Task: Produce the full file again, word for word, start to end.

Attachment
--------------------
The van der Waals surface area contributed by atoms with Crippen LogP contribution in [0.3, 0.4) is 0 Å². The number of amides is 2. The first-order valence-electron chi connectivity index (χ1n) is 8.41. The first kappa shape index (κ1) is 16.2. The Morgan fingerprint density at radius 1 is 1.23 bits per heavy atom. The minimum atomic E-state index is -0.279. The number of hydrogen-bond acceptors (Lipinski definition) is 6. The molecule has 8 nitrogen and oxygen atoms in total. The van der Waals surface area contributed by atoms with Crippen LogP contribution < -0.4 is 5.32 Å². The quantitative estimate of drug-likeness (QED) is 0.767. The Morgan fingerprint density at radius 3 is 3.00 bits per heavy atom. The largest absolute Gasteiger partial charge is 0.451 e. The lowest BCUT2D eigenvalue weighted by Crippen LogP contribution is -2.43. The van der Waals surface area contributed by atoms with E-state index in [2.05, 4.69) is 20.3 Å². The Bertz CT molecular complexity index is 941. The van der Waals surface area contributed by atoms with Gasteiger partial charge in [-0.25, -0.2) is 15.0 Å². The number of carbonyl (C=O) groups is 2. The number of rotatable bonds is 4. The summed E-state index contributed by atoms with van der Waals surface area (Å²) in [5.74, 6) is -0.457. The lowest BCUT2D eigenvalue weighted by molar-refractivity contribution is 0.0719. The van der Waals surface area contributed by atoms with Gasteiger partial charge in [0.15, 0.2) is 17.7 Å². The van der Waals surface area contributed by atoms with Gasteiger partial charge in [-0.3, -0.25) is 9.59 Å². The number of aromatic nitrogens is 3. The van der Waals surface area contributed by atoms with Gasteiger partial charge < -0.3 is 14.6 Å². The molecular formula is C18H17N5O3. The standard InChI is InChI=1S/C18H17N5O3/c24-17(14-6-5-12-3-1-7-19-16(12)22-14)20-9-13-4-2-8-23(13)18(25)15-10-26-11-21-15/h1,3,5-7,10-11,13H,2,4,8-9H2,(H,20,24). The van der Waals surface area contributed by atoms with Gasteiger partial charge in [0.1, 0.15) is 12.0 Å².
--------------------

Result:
The van der Waals surface area contributed by atoms with Crippen LogP contribution in [0.3, 0.4) is 0 Å². The number of amides is 2. The first-order valence-electron chi connectivity index (χ1n) is 8.41. The first kappa shape index (κ1) is 16.2. The Morgan fingerprint density at radius 1 is 1.23 bits per heavy atom. The minimum atomic E-state index is -0.279. The number of hydrogen-bond acceptors (Lipinski definition) is 6. The molecule has 8 nitrogen and oxygen atoms in total. The van der Waals surface area contributed by atoms with Crippen LogP contribution < -0.4 is 5.32 Å². The quantitative estimate of drug-likeness (QED) is 0.767. The Morgan fingerprint density at radius 3 is 3.00 bits per heavy atom. The largest absolute Gasteiger partial charge is 0.451 e. The lowest BCUT2D eigenvalue weighted by Crippen LogP contribution is -2.43. The van der Waals surface area contributed by atoms with E-state index in [2.05, 4.69) is 20.3 Å². The Bertz CT molecular complexity index is 941. The van der Waals surface area contributed by atoms with Gasteiger partial charge in [-0.25, -0.2) is 15.0 Å². The number of carbonyl (C=O) groups is 2. The number of rotatable bonds is 4. The summed E-state index contributed by atoms with van der Waals surface area (Å²) in [5.74, 6) is -0.457. The lowest BCUT2D eigenvalue weighted by molar-refractivity contribution is 0.0719. The van der Waals surface area contributed by atoms with Gasteiger partial charge in [0.15, 0.2) is 17.7 Å². The van der Waals surface area contributed by atoms with Gasteiger partial charge in [-0.3, -0.25) is 9.59 Å². The number of aromatic nitrogens is 3. The van der Waals surface area contributed by atoms with Gasteiger partial charge < -0.3 is 14.6 Å². The molecular formula is C18H17N5O3. The standard InChI is InChI=1S/C18H17N5O3/c24-17(14-6-5-12-3-1-7-19-16(12)22-14)20-9-13-4-2-8-23(13)18(25)15-10-26-11-21-15/h1,3,5-7,10-11,13H,2,4,8-9H2,(H,20,24). The van der Waals surface area contributed by atoms with Gasteiger partial charge in [0.1, 0.15) is 12.0 Å².